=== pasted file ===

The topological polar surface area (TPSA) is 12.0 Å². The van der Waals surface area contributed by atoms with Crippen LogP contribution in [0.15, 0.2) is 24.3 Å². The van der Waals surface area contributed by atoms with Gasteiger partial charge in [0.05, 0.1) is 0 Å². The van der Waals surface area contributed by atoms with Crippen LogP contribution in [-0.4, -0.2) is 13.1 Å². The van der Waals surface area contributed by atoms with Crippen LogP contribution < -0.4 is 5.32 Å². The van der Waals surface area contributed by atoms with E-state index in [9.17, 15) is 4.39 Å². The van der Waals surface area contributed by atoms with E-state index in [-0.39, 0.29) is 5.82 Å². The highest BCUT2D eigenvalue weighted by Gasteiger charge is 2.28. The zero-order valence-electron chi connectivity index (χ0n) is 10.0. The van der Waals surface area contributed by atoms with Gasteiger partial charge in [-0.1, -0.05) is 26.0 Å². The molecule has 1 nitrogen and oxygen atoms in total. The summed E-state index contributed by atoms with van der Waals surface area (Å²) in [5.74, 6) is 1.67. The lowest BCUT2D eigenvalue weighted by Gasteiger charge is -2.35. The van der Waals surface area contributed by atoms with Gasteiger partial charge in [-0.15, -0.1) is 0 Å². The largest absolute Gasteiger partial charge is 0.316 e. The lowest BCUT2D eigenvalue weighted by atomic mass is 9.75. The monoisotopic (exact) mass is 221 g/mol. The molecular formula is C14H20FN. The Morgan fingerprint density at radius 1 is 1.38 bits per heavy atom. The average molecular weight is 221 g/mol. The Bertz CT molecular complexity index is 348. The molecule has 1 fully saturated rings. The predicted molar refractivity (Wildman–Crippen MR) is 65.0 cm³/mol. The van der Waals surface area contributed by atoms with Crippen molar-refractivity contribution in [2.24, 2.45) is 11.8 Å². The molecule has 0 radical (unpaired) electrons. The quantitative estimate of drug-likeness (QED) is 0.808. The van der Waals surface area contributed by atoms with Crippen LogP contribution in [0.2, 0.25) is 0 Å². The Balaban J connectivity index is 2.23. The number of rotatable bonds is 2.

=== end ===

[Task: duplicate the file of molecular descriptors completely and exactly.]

The topological polar surface area (TPSA) is 12.0 Å². The van der Waals surface area contributed by atoms with Crippen LogP contribution in [0.15, 0.2) is 24.3 Å². The van der Waals surface area contributed by atoms with Gasteiger partial charge in [0.05, 0.1) is 0 Å². The van der Waals surface area contributed by atoms with Crippen LogP contribution in [-0.4, -0.2) is 13.1 Å². The van der Waals surface area contributed by atoms with Crippen LogP contribution < -0.4 is 5.32 Å². The van der Waals surface area contributed by atoms with E-state index in [9.17, 15) is 4.39 Å². The van der Waals surface area contributed by atoms with E-state index in [-0.39, 0.29) is 5.82 Å². The highest BCUT2D eigenvalue weighted by Gasteiger charge is 2.28. The zero-order valence-electron chi connectivity index (χ0n) is 10.0. The van der Waals surface area contributed by atoms with Gasteiger partial charge in [-0.1, -0.05) is 26.0 Å². The molecule has 1 nitrogen and oxygen atoms in total. The summed E-state index contributed by atoms with van der Waals surface area (Å²) in [5.74, 6) is 1.67. The lowest BCUT2D eigenvalue weighted by Gasteiger charge is -2.35. The van der Waals surface area contributed by atoms with Gasteiger partial charge in [-0.15, -0.1) is 0 Å². The largest absolute Gasteiger partial charge is 0.316 e. The lowest BCUT2D eigenvalue weighted by atomic mass is 9.75. The monoisotopic (exact) mass is 221 g/mol. The molecular formula is C14H20FN. The Morgan fingerprint density at radius 1 is 1.38 bits per heavy atom. The average molecular weight is 221 g/mol. The Bertz CT molecular complexity index is 348. The molecule has 1 fully saturated rings. The predicted molar refractivity (Wildman–Crippen MR) is 65.0 cm³/mol. The van der Waals surface area contributed by atoms with Crippen molar-refractivity contribution in [2.24, 2.45) is 11.8 Å². The molecule has 0 radical (unpaired) electrons. The quantitative estimate of drug-likeness (QED) is 0.808. The van der Waals surface area contributed by atoms with Crippen LogP contribution in [0.2, 0.25) is 0 Å². The Balaban J connectivity index is 2.23. The number of rotatable bonds is 2.